Remote Work Cybersecurity Report, May 7, 2022

I have seen stunningly bad habits from IT professionals regarding access, authentication, and general computing security. My favorites include using administrator auto-logon without a password, passwords such as “8675309” or just “password”, freely shared domain-level administrative accounts, the cliché sticky-notes on a monitor, and not updating known vulnerable software because something bad might happen.

Similarly, being work-from-home is not a guarantee of security if your teen child’s friend can, “just look something up on the web,” from your work computer. Remote workers and digital nomads need to consider the risks of an untended or unlocked laptop. Physical access to a computer makes hacking easier. You may not even notice an ultra-small USB thumb drive discreetly plugged into a laptop port. Certainly, do not trust a random USB drive you might find lying about.

Raspberry Robin gets the worm early (redcanary.com) – USB drives with malicious code.

The Cybersecurity & Infrastructure Security Agency (CISA) is on a month-long campaign promoting multi-factor authentication (MFA). Hooray, for MFA May! The added steps for authenticating a user and access can be inconvenient, but with good reasons. If nothing else, enable MFA to protect your financial and cloud-bases accounts and services.

To help you remember your passwords, I recommend an application like KeePass, with file support on multiple operating systems and phones.

Please, do not use the same password for every website. However, if you do, let me know it and I will add it to my own KeePass file just in case you forget it.


Regional and State-Sponsored Threats and Hacking

Hacking, phishing, and general espionage awareness
Operation CuckooBees: Cybereason Uncovers Massive Chinese Intellectual Property Theft Operation
Cisco Talos Intelligence Group – Comprehensive Threat Intelligence: Mustang Panda deploys a new wave of malware targeting Europe
Update on cyber activity in Eastern Europe (blog.google)
Trello From the Other Side: Tracking APT29 Phishing Campaigns | Mandiant

Threat actors based in China, Russia, Iran, and North Korea are among the most prolific. This week is no exception. Hackers target industries like telecom, tech, and manufacturing internationally, luring victims by phishing with topically ‘themed’ fake government reports and documents or engaging in directed espionage against diplomatic entities. This landscape of danger is always shifting.

Any traveling worker, whether self-employed or a corporate drone, is a potential mark for a threat actor. The reminder here is that no one is immune or invincible. Public work locations, internet cafés, and hotels make easy targets. When I do work in a public area, I make sure to prevent prying eyes from seeing my screen and I never leave my equipment unattended.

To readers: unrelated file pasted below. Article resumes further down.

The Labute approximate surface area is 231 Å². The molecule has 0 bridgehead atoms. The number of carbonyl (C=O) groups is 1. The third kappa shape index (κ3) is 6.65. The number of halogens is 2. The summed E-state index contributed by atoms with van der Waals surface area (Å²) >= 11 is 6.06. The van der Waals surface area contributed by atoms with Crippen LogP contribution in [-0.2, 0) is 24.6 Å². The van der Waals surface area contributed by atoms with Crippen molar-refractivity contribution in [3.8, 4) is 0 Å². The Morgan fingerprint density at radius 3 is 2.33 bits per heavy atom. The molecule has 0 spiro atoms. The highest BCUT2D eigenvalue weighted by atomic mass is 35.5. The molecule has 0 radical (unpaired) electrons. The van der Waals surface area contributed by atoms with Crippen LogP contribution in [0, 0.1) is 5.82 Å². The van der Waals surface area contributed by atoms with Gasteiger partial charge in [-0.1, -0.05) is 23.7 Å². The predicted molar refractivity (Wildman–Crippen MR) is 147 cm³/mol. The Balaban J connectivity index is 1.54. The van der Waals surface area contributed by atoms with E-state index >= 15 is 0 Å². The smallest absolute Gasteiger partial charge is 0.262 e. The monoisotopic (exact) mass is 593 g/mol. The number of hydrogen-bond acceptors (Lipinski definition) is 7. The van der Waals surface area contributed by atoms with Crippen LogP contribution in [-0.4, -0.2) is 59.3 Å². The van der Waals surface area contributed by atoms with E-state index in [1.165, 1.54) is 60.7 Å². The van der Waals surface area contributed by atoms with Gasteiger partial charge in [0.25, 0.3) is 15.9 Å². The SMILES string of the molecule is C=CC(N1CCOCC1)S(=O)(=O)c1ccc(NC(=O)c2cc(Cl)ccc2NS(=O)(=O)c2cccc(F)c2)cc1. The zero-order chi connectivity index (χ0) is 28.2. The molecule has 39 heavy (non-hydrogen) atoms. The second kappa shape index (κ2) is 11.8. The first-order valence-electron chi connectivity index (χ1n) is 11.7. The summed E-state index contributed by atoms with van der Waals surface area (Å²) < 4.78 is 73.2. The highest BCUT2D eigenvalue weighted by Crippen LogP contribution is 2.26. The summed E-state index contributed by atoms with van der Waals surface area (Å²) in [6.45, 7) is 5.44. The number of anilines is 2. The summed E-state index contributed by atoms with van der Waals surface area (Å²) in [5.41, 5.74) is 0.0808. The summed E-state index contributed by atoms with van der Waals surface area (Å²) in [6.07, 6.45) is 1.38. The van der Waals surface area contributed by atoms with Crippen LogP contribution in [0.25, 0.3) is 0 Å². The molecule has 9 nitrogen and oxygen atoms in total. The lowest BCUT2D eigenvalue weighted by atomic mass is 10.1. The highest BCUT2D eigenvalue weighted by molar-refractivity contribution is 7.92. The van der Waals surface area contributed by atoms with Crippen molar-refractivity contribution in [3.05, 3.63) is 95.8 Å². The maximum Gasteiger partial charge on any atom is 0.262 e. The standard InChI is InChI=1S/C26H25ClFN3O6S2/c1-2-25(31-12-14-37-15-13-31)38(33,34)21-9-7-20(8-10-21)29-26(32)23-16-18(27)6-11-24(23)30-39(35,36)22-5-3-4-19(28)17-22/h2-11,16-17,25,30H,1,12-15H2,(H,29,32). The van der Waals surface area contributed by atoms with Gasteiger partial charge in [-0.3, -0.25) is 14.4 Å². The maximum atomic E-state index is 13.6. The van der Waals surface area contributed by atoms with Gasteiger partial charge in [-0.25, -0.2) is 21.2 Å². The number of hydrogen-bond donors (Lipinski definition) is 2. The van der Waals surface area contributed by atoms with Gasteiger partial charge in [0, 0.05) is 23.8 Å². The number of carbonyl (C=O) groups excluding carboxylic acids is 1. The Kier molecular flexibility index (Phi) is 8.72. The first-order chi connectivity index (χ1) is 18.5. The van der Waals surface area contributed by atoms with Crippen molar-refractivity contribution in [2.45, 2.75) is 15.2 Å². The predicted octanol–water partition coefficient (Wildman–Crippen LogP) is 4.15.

Malware and assailants may go unnoticed and under the radar for weeks or even years before detection methods catch on. I found suspicious malware once in a nine-month-old backup file set. Scrubbing the malware from the backup sets was insufficient. To be certain I was free from other undetected hacks required a complete wipe and reload of my work computer. I lost several days of productivity.

Recommendations and References:

Implement multi-factor authentication where possible, use a password ‘safe’, be vigilant and cautious especially in public spaces. Block onlookers. Do not use unfamiliar media. Keep your tools in your control. Keep your software up to date and backup data frequently.
Multi-Factor Authentication | CISA


Mozilla Firefox, Firefox ESR, Thunderbird

Security Vulnerability
Mozilla Releases Security Updates for Firefox, Firefox ESR, and Thunderbird | CISA

The modern web browser is the generic application of the world. Everyone uses one, everywhere, all the time, for everything. If you are using Firefox or Thunderbird, it is time to make an update.

A digital nomad or self-employed work-from-home freelancer takes on the responsibility to be their own IT department. There is often reluctance to allow updates to software for fear “something may break.” While a user’s trepidation is justified, the risks can be mitigated and manageable.

Save your work, backup your files, create a Windows restore point or Mac backup, and apply your updates. If your work is vital, have alternate means of access.

Recommendations and References:

Update to the latest available software.
Security Vulnerabilities fixed in Firefox 100 — Mozilla
Security Vulnerabilities fixed in Firefox ESR 91.9 — Mozilla
Security Vulnerabilities fixed in Thunderbird 91.9 — Mozilla


Avast and AVG Antivirus

Privilege Escalation of Code
Researchers Disclose Years-Old Vulnerabilities in Avast and AVG Antivirus (thehackernews.com)

Ten years, or maybe only six as stated in Avast’s release notes, is a long time for an undetected vulnerability. For a few of those years I recommended Avast, based on my experience and initially a recommendation by the late Jerry Pournelle.

Fortunately, there is no apparent evidence of exploitation in the wild. Nevertheless, a lack of evidence is not proof of security.

“Worryingly, the flaws could also be exploited as part of a second-stage browser attack or to perform a sandbox escape, leading to far-reaching consequences.” – TheHackerNews.com

As a side note: I find it musing when I browse to the linked article above from TheHackerNews.com about Avast, I see ads for McAfee antivirus software. Subtle.

Recommendations and References:

From the Avast release notes, update your software.
NEW Avast Version 22.1 (January 2022)

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